"The living wear jade as a symbol of their moral integrity, and jade accompanies the deceased to comfort their souls." Over four thousand years ago in China, great quantities of jade utensils were often laid over or around a casket, particularly the pi-representing the round heaven, and the ts'ung signifying the rectangular earth. They were a symbolic link of communication between heaven and earth, of exchange between man and the spiritual world. Later, jade articles were carved specifically for burial with the dead, based on the idea that the jade's qualities of nobility, perfection, constancy, and immortality would prevent the physical body from decay. Examples of jade objects for burial use are a thin, light jade cicada which was placed in the mouth of the dead, and a thick, round jade piglet, which was enclosed in a hand of the deceased. A cicada goes under the ground and is "reborn" after shedding its skin; and a pig breeds quickly, thus increasing wealth. Thus natural motifs are used to express human desires for reincarnation or increased wealth for one's family.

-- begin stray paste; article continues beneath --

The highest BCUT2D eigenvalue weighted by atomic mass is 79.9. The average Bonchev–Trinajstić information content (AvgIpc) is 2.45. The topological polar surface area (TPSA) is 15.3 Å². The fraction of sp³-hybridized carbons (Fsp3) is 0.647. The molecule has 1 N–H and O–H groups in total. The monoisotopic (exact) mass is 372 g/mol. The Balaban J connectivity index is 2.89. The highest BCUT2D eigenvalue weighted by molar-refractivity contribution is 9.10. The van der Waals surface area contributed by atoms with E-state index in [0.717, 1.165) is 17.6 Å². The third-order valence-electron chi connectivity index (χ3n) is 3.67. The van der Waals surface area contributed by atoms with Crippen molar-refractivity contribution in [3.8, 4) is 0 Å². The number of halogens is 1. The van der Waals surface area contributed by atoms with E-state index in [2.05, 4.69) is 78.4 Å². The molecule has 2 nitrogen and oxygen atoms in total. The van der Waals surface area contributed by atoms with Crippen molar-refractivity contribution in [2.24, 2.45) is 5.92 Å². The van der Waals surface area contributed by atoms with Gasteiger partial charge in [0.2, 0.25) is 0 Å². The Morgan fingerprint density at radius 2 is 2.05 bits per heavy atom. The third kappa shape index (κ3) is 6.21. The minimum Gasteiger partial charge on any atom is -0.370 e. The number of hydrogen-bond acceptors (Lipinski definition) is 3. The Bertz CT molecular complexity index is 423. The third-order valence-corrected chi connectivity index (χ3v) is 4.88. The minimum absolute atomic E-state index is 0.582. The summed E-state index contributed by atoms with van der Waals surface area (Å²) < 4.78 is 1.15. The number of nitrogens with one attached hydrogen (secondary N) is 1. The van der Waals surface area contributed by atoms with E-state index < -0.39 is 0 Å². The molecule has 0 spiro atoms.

The development of jade utensils after the Sung (960-1279 A.D.) and Yuan (1271-1368 A.D.) dynasties tended more towards pure craftsmanship and artistry. Except for a small number of ritual jade utensils set out by the emperor in sacrificial rites, the carving of large quantities of jade utensils in this era is attributable mainly to their sophisticated aesthetic appeal. The majority of carved jade items were ornamental in nature, including pieces for display and items for personal use. But ornamental jade display pieces were also used for reasons. Such articles included brush holders, brush washers, water cups, armrests, and red ink paste (for name chops) boxes. Fine and exquisite workmanship endowed each piece with richness, luster, and delicacy, reflecting the high quality of life aspired to by the Chinese. Jade items for personal use included combs, hairpins, bracelets, and waist pendants. Jade ornaments were also set in walking sticks, waist sashes, garments, and caps.